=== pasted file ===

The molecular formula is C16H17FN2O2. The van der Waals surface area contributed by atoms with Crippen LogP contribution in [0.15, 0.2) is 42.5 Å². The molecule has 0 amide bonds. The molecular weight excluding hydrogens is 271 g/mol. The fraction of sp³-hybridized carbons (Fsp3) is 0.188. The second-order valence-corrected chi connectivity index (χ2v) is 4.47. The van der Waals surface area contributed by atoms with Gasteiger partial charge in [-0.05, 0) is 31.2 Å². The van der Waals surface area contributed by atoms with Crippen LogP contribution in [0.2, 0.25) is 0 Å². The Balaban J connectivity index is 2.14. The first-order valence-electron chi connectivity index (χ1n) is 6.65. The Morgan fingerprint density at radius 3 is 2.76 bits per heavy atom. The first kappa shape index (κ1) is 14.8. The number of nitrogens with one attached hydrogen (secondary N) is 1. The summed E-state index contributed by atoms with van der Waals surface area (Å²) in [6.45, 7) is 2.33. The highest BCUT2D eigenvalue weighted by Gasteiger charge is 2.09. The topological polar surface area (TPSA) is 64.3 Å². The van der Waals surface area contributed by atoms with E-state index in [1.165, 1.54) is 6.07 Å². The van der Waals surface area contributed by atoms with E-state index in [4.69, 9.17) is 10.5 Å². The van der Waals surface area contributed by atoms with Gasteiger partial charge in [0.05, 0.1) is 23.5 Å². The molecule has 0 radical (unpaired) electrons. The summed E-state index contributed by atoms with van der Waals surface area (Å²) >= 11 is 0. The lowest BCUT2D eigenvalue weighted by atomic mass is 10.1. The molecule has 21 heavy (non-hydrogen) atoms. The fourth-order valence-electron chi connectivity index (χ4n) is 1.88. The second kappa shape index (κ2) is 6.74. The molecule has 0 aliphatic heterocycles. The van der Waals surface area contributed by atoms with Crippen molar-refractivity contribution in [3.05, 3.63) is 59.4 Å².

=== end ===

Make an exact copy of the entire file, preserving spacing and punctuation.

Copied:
The molecular formula is C16H17FN2O2. The van der Waals surface area contributed by atoms with Crippen LogP contribution in [0.15, 0.2) is 42.5 Å². The molecule has 0 amide bonds. The molecular weight excluding hydrogens is 271 g/mol. The fraction of sp³-hybridized carbons (Fsp3) is 0.188. The second-order valence-corrected chi connectivity index (χ2v) is 4.47. The van der Waals surface area contributed by atoms with Gasteiger partial charge in [-0.05, 0) is 31.2 Å². The van der Waals surface area contributed by atoms with Crippen LogP contribution in [0.2, 0.25) is 0 Å². The Balaban J connectivity index is 2.14. The first-order valence-electron chi connectivity index (χ1n) is 6.65. The Morgan fingerprint density at radius 3 is 2.76 bits per heavy atom. The first kappa shape index (κ1) is 14.8. The number of nitrogens with one attached hydrogen (secondary N) is 1. The summed E-state index contributed by atoms with van der Waals surface area (Å²) in [6.45, 7) is 2.33. The highest BCUT2D eigenvalue weighted by Gasteiger charge is 2.09. The topological polar surface area (TPSA) is 64.3 Å². The van der Waals surface area contributed by atoms with E-state index in [1.165, 1.54) is 6.07 Å². The van der Waals surface area contributed by atoms with E-state index in [4.69, 9.17) is 10.5 Å². The van der Waals surface area contributed by atoms with Gasteiger partial charge in [0.05, 0.1) is 23.5 Å². The molecule has 0 radical (unpaired) electrons. The summed E-state index contributed by atoms with van der Waals surface area (Å²) >= 11 is 0. The lowest BCUT2D eigenvalue weighted by atomic mass is 10.1. The molecule has 21 heavy (non-hydrogen) atoms. The fourth-order valence-electron chi connectivity index (χ4n) is 1.88. The second kappa shape index (κ2) is 6.74. The molecule has 0 aliphatic heterocycles. The van der Waals surface area contributed by atoms with Crippen molar-refractivity contribution in [3.05, 3.63) is 59.4 Å².